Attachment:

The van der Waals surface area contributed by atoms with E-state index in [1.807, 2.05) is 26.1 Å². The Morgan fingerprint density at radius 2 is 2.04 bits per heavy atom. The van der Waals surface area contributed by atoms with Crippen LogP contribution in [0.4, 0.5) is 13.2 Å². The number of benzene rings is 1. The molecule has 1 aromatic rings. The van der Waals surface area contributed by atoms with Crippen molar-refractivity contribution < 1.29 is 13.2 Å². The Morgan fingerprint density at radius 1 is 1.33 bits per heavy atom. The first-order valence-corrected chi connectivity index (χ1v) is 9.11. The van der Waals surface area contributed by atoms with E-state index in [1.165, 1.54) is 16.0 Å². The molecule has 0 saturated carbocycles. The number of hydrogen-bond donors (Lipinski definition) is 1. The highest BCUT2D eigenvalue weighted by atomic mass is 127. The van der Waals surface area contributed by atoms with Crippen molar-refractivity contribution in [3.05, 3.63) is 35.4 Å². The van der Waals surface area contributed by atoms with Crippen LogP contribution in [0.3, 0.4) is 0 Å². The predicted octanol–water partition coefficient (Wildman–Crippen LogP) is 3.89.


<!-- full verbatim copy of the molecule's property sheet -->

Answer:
The van der Waals surface area contributed by atoms with E-state index in [1.807, 2.05) is 26.1 Å². The Morgan fingerprint density at radius 2 is 2.04 bits per heavy atom. The van der Waals surface area contributed by atoms with Crippen LogP contribution in [0.4, 0.5) is 13.2 Å². The number of benzene rings is 1. The molecule has 1 aromatic rings. The van der Waals surface area contributed by atoms with Crippen molar-refractivity contribution < 1.29 is 13.2 Å². The Morgan fingerprint density at radius 1 is 1.33 bits per heavy atom. The first-order valence-corrected chi connectivity index (χ1v) is 9.11. The van der Waals surface area contributed by atoms with E-state index in [1.165, 1.54) is 16.0 Å². The molecule has 0 saturated carbocycles. The number of hydrogen-bond donors (Lipinski definition) is 1. The highest BCUT2D eigenvalue weighted by atomic mass is 127. The van der Waals surface area contributed by atoms with Crippen molar-refractivity contribution in [3.05, 3.63) is 35.4 Å². The van der Waals surface area contributed by atoms with Crippen LogP contribution in [0.3, 0.4) is 0 Å². The predicted octanol–water partition coefficient (Wildman–Crippen LogP) is 3.89.